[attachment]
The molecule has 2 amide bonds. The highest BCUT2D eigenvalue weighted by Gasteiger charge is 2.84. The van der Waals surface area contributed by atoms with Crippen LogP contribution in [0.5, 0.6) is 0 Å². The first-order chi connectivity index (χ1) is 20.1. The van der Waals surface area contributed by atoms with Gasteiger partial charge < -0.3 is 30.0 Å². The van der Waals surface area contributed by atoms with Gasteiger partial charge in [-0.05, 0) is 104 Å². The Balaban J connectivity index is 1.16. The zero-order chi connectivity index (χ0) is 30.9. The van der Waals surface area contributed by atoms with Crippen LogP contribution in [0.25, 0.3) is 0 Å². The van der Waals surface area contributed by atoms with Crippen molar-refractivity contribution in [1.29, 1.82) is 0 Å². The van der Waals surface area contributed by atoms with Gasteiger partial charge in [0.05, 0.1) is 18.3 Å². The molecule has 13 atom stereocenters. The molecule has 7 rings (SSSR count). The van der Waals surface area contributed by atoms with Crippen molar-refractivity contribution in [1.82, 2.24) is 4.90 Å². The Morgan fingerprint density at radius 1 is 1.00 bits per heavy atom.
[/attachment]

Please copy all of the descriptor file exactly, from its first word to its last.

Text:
The molecule has 2 amide bonds. The highest BCUT2D eigenvalue weighted by Gasteiger charge is 2.84. The van der Waals surface area contributed by atoms with Crippen LogP contribution in [0.5, 0.6) is 0 Å². The first-order chi connectivity index (χ1) is 20.1. The van der Waals surface area contributed by atoms with Gasteiger partial charge < -0.3 is 30.0 Å². The van der Waals surface area contributed by atoms with Gasteiger partial charge in [-0.05, 0) is 104 Å². The Balaban J connectivity index is 1.16. The zero-order chi connectivity index (χ0) is 30.9. The van der Waals surface area contributed by atoms with Crippen LogP contribution in [0.25, 0.3) is 0 Å². The van der Waals surface area contributed by atoms with Crippen molar-refractivity contribution in [1.29, 1.82) is 0 Å². The van der Waals surface area contributed by atoms with Gasteiger partial charge in [0.05, 0.1) is 18.3 Å². The molecule has 13 atom stereocenters. The molecule has 7 rings (SSSR count). The van der Waals surface area contributed by atoms with Crippen molar-refractivity contribution in [1.82, 2.24) is 4.90 Å². The Morgan fingerprint density at radius 1 is 1.00 bits per heavy atom.